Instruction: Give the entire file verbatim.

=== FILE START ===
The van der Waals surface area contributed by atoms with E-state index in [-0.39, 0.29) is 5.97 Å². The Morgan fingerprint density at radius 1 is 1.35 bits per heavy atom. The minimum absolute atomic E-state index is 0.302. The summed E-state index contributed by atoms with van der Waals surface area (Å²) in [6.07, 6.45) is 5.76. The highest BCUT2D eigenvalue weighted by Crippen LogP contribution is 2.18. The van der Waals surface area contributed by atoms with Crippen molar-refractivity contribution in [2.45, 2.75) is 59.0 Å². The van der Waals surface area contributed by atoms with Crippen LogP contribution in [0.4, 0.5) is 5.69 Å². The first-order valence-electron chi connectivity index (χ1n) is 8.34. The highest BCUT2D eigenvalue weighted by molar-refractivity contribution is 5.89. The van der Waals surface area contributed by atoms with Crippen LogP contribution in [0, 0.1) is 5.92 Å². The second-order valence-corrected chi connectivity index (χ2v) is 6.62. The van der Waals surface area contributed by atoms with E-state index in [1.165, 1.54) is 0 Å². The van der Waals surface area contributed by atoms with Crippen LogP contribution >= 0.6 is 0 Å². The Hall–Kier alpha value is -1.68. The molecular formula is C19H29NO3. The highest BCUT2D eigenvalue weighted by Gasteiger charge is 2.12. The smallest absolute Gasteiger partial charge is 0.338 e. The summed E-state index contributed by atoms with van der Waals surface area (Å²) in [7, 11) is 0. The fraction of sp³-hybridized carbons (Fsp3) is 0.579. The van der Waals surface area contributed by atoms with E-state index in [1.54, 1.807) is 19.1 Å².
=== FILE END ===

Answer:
The van der Waals surface area contributed by atoms with E-state index in [-0.39, 0.29) is 5.97 Å². The Morgan fingerprint density at radius 1 is 1.35 bits per heavy atom. The minimum absolute atomic E-state index is 0.302. The summed E-state index contributed by atoms with van der Waals surface area (Å²) in [6.07, 6.45) is 5.76. The highest BCUT2D eigenvalue weighted by Crippen LogP contribution is 2.18. The van der Waals surface area contributed by atoms with Crippen molar-refractivity contribution in [2.45, 2.75) is 59.0 Å². The van der Waals surface area contributed by atoms with Crippen LogP contribution in [0.4, 0.5) is 5.69 Å². The first-order valence-electron chi connectivity index (χ1n) is 8.34. The highest BCUT2D eigenvalue weighted by molar-refractivity contribution is 5.89. The van der Waals surface area contributed by atoms with Crippen LogP contribution in [0, 0.1) is 5.92 Å². The second-order valence-corrected chi connectivity index (χ2v) is 6.62. The van der Waals surface area contributed by atoms with E-state index in [1.165, 1.54) is 0 Å². The van der Waals surface area contributed by atoms with Crippen LogP contribution >= 0.6 is 0 Å². The Hall–Kier alpha value is -1.68. The molecular formula is C19H29NO3. The highest BCUT2D eigenvalue weighted by Gasteiger charge is 2.12. The smallest absolute Gasteiger partial charge is 0.338 e. The summed E-state index contributed by atoms with van der Waals surface area (Å²) in [7, 11) is 0. The fraction of sp³-hybridized carbons (Fsp3) is 0.579. The van der Waals surface area contributed by atoms with E-state index in [1.54, 1.807) is 19.1 Å².